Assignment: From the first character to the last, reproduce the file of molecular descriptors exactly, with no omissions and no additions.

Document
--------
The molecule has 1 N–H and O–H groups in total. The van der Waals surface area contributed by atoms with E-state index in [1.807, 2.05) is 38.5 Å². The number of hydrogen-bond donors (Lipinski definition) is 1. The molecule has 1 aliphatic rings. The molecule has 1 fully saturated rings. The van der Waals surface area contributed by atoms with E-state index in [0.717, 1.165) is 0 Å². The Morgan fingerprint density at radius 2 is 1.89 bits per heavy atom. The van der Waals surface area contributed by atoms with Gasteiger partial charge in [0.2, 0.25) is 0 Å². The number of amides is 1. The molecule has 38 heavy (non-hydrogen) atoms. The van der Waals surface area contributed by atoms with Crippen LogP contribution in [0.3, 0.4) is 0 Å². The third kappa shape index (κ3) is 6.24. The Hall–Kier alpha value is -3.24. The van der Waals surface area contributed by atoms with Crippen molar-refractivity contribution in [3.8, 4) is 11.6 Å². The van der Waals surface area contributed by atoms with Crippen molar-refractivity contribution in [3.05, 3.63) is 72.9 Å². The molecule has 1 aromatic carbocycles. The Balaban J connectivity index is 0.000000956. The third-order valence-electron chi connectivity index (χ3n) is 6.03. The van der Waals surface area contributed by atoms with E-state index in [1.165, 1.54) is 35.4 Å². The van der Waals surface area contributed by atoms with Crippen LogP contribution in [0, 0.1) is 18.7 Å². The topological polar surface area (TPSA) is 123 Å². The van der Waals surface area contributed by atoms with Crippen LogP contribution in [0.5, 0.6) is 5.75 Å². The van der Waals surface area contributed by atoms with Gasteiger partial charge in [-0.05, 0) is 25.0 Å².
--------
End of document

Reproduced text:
The molecule has 1 N–H and O–H groups in total. The van der Waals surface area contributed by atoms with E-state index in [1.807, 2.05) is 38.5 Å². The number of hydrogen-bond donors (Lipinski definition) is 1. The molecule has 1 aliphatic rings. The molecule has 1 fully saturated rings. The van der Waals surface area contributed by atoms with E-state index in [0.717, 1.165) is 0 Å². The Morgan fingerprint density at radius 2 is 1.89 bits per heavy atom. The van der Waals surface area contributed by atoms with Gasteiger partial charge in [0.2, 0.25) is 0 Å². The number of amides is 1. The molecule has 38 heavy (non-hydrogen) atoms. The van der Waals surface area contributed by atoms with Crippen LogP contribution in [0.3, 0.4) is 0 Å². The third kappa shape index (κ3) is 6.24. The Hall–Kier alpha value is -3.24. The van der Waals surface area contributed by atoms with Crippen molar-refractivity contribution in [3.8, 4) is 11.6 Å². The van der Waals surface area contributed by atoms with Crippen molar-refractivity contribution in [3.05, 3.63) is 72.9 Å². The molecule has 1 aromatic carbocycles. The Balaban J connectivity index is 0.000000956. The third-order valence-electron chi connectivity index (χ3n) is 6.03. The van der Waals surface area contributed by atoms with E-state index in [1.165, 1.54) is 35.4 Å². The van der Waals surface area contributed by atoms with Crippen LogP contribution in [0, 0.1) is 18.7 Å². The topological polar surface area (TPSA) is 123 Å². The van der Waals surface area contributed by atoms with Crippen LogP contribution in [0.5, 0.6) is 5.75 Å². The van der Waals surface area contributed by atoms with Gasteiger partial charge in [-0.05, 0) is 25.0 Å².